Troop 456 has traditionally had their winter Court of Honor at the Annual Communion Breakfast in February and the summer Court of Honor at the Annual Troop Picnic in September.

Service Projects:


    One of the guiding principals of the Boy Scouts of America is the development in eachScout of a spirit of selflessness and an awareness that he and his Troop can make a difference in the community by responding to needs that would otherwise go unmet. Service to others is required for advancement to each rank from Second Class to Eagle. In addition to individual good turns required of each Scout, service projects can be performed for the Troop's sponsoring organization (St. Mark Church), the community, the nation, or the world. By active and dedicated participation in planning and conducting service projects the Scout learns how much the contributions of histime,energy, and imagination can mean to the world around him.

    Service hours may be required for a Scout to attend certain outings and camping trips. The specifics of this policy may be found in a supplementary document. The Troop Scribe provides opportunities to earn service hours such as park clean-ups, flag raisings in Catonsville, etc. Service hours may be earned independently with the prior approval of the Scoutmaster.

Order of the Arrow

    The Order of the Arrow is a National program honoring Scouts and Scouters who participate fully in the Scouting program and are prolific and enthusiastic campers

    The purpose of the Order or the Arrow is:

    1. To recognize those Scouts and Scouter campers who best exemplify the Scout Oath and Scout Law in their daily lives and by such recognition cause other campers to conduct themselves in such manner.

    2. To develop and maintain camping traditions and spirit.

    3. To promote Scout camping, which reaches its greatest effectiveness as part of the Troop's camping program, both year round and summer camp.

    4. Emphasize and encourage the Scout habit of helpfulness into a life purpose of leadership in cheerful service to others.

     To become a member, a youth must be a registered Boy Scout and hold the minimum rank of First class. The Scout must have experienced a minimum of 15 days and nights camping (can include a 6 day/night residence camp). Scouts are elected by their fellow Scouts, following approval by the Scoutmaster. Elections typically are held once a year in late Winter or early Spring.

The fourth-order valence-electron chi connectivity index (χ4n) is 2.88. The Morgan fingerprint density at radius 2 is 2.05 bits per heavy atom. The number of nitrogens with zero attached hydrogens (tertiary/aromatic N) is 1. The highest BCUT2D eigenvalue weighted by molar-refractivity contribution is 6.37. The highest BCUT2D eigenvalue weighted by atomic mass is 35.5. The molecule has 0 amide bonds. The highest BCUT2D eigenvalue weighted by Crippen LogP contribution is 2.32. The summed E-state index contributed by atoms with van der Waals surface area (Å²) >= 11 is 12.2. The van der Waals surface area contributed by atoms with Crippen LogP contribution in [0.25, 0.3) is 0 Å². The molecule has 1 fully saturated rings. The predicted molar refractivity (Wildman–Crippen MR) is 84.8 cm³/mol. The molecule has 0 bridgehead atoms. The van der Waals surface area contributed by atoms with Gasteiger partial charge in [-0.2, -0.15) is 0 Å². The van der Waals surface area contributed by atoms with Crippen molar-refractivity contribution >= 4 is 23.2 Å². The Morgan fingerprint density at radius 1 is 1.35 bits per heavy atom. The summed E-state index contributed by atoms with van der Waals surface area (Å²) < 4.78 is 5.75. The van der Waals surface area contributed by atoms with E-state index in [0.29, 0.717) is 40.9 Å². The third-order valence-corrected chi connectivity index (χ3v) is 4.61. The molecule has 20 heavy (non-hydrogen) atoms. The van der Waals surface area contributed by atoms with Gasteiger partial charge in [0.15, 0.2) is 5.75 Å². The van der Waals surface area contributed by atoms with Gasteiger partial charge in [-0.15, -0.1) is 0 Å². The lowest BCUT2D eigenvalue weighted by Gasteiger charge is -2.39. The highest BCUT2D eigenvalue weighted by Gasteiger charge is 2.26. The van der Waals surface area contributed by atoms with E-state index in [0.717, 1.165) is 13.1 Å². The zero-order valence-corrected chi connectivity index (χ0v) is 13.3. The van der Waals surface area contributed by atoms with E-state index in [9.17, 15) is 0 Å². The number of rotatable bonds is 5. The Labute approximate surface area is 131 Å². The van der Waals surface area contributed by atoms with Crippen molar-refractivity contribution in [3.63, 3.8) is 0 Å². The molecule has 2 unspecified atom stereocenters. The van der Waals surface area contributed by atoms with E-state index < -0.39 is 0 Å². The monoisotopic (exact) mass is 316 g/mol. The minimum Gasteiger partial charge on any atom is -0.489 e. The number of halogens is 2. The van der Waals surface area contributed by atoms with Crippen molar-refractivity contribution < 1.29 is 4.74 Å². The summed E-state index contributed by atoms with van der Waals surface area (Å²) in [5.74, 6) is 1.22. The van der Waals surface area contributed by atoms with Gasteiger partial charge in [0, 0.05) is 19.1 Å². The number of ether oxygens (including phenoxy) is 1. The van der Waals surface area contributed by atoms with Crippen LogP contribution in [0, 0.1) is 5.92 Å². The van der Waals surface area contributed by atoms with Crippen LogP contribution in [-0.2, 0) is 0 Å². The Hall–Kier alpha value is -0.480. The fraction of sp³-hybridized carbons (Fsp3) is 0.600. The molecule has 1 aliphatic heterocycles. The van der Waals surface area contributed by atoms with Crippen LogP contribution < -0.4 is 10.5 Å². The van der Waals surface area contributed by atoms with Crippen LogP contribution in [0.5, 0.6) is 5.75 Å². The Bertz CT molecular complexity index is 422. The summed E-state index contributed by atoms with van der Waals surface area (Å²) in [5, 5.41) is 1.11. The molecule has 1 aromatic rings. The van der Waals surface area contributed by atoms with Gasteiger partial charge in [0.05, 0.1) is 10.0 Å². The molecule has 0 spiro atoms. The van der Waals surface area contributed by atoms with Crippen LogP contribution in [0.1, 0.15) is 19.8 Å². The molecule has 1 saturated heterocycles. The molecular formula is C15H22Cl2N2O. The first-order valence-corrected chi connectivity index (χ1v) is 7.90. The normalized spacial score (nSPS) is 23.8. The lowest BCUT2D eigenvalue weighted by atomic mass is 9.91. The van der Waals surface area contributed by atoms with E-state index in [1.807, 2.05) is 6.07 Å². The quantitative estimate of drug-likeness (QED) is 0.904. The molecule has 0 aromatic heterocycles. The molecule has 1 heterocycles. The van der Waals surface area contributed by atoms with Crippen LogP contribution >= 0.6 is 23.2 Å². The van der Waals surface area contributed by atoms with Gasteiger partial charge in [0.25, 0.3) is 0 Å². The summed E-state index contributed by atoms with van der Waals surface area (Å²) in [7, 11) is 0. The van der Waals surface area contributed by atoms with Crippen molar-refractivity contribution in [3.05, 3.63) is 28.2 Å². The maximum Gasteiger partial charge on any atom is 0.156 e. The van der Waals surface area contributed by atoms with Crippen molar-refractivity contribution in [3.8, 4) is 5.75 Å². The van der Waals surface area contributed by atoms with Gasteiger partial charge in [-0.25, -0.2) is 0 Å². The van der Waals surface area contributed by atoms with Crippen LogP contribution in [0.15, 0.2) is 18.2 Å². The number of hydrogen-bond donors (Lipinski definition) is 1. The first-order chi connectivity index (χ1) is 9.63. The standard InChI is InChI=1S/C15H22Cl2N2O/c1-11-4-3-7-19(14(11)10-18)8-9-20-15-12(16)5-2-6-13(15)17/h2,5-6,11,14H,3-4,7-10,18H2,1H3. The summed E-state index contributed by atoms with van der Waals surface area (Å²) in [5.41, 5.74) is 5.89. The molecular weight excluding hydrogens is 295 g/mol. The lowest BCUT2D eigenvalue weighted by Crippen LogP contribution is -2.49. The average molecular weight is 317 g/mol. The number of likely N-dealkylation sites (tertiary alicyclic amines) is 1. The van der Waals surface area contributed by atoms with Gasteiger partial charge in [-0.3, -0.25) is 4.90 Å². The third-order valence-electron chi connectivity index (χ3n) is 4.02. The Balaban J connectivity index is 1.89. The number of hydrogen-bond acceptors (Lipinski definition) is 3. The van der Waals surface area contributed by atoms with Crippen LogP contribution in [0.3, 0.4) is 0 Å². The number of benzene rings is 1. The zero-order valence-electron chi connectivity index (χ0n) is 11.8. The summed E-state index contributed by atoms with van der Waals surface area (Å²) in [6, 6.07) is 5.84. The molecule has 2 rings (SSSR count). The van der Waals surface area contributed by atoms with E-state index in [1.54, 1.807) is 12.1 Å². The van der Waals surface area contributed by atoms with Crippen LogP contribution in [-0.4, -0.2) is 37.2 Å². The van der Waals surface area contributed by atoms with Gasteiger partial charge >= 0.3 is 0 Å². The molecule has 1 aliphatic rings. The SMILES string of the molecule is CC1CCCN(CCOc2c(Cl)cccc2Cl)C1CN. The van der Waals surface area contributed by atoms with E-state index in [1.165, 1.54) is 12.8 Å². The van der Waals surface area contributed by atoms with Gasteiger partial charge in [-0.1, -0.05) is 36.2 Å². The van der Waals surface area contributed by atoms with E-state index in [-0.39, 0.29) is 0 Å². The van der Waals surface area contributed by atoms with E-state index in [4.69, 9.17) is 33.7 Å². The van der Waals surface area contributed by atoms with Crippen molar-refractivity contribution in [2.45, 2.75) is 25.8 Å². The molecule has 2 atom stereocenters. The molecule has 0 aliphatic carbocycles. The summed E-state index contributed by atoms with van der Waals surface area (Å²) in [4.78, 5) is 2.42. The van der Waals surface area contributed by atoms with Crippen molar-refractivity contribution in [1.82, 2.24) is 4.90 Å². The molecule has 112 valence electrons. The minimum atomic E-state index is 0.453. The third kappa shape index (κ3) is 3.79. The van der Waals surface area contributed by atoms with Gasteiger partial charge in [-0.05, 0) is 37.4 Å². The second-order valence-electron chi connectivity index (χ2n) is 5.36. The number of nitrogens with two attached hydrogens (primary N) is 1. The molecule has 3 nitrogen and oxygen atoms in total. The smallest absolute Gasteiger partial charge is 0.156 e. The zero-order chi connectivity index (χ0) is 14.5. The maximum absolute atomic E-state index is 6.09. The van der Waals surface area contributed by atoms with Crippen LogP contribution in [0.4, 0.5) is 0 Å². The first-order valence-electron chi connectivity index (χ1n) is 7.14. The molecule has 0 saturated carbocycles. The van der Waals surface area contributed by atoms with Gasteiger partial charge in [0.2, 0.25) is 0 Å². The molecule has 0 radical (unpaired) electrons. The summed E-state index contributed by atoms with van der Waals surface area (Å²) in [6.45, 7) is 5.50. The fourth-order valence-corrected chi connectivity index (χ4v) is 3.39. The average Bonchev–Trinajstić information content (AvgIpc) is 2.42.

Registered adult Scouters can become members and must meet the same requirements as above with the exception that an adult in nominated by the unit and voted on by the executive committee of the Lodge. The Scoutmaster will nominate the adult after consultation with other adult OA members.

Troop 456 Awards

Harry Mengers Scout of the Year Award: This Troop award is given in honor of Mr. Harry Mengers, one of the leading citizens who helped found Troop 456 in 1946. The award is presented to the Scout who exemplifies the true spirit of Scouting through his leadership and service. The award must have the unanimous vote of the Troop's adult leaders. The award is presented at the Troop's annual Communion Breakfast and Court of Honor in February. There have been years when the Troop adult leadership determined that there were no Scouts deserving of this award.

The Albert Haw Citizenship Award: This award is presented by the Troop to a Scout in recognition for his volunteer work in community service projects, Troop participation and leadership. The award is in memory of Mr. Albert Haw, an adult volunteer, leader, and supporter of the Troop. The award is presented at the Troop's annual Communion Breakfast and Court of Honor.